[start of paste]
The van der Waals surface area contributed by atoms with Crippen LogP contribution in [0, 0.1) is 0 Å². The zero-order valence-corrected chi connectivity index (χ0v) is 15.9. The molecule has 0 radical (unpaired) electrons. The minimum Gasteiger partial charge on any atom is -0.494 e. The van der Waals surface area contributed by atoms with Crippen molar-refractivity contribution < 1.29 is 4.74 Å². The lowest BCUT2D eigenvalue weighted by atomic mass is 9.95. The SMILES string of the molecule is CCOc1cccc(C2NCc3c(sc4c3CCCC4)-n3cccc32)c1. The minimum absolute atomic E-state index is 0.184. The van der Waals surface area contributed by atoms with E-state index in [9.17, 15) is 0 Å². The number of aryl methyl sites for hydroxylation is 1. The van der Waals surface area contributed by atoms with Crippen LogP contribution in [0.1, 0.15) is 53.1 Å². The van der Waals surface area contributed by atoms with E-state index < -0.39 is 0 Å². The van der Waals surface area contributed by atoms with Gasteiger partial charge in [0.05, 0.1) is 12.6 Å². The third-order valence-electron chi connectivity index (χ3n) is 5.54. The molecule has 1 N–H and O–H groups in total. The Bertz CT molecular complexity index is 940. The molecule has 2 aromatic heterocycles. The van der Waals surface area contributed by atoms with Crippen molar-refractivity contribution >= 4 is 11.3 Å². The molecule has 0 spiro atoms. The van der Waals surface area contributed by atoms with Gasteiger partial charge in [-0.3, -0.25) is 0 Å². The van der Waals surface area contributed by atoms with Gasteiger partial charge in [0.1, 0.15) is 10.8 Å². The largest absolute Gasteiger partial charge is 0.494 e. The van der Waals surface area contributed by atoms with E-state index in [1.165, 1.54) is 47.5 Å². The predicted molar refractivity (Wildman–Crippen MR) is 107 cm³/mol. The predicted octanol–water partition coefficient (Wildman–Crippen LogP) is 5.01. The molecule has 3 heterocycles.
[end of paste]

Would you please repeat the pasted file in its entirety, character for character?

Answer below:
The van der Waals surface area contributed by atoms with Crippen LogP contribution in [0, 0.1) is 0 Å². The zero-order valence-corrected chi connectivity index (χ0v) is 15.9. The molecule has 0 radical (unpaired) electrons. The minimum Gasteiger partial charge on any atom is -0.494 e. The van der Waals surface area contributed by atoms with Crippen molar-refractivity contribution < 1.29 is 4.74 Å². The lowest BCUT2D eigenvalue weighted by atomic mass is 9.95. The SMILES string of the molecule is CCOc1cccc(C2NCc3c(sc4c3CCCC4)-n3cccc32)c1. The minimum absolute atomic E-state index is 0.184. The van der Waals surface area contributed by atoms with E-state index in [9.17, 15) is 0 Å². The number of aryl methyl sites for hydroxylation is 1. The van der Waals surface area contributed by atoms with Crippen LogP contribution in [0.1, 0.15) is 53.1 Å². The van der Waals surface area contributed by atoms with E-state index < -0.39 is 0 Å². The van der Waals surface area contributed by atoms with Gasteiger partial charge in [0.05, 0.1) is 12.6 Å². The third-order valence-electron chi connectivity index (χ3n) is 5.54. The molecule has 1 N–H and O–H groups in total. The Bertz CT molecular complexity index is 940. The molecule has 2 aromatic heterocycles. The van der Waals surface area contributed by atoms with Crippen molar-refractivity contribution >= 4 is 11.3 Å². The molecule has 0 spiro atoms. The van der Waals surface area contributed by atoms with Gasteiger partial charge in [-0.3, -0.25) is 0 Å². The van der Waals surface area contributed by atoms with Gasteiger partial charge in [0.1, 0.15) is 10.8 Å². The largest absolute Gasteiger partial charge is 0.494 e. The van der Waals surface area contributed by atoms with E-state index in [1.165, 1.54) is 47.5 Å². The predicted molar refractivity (Wildman–Crippen MR) is 107 cm³/mol. The predicted octanol–water partition coefficient (Wildman–Crippen LogP) is 5.01. The molecule has 3 heterocycles.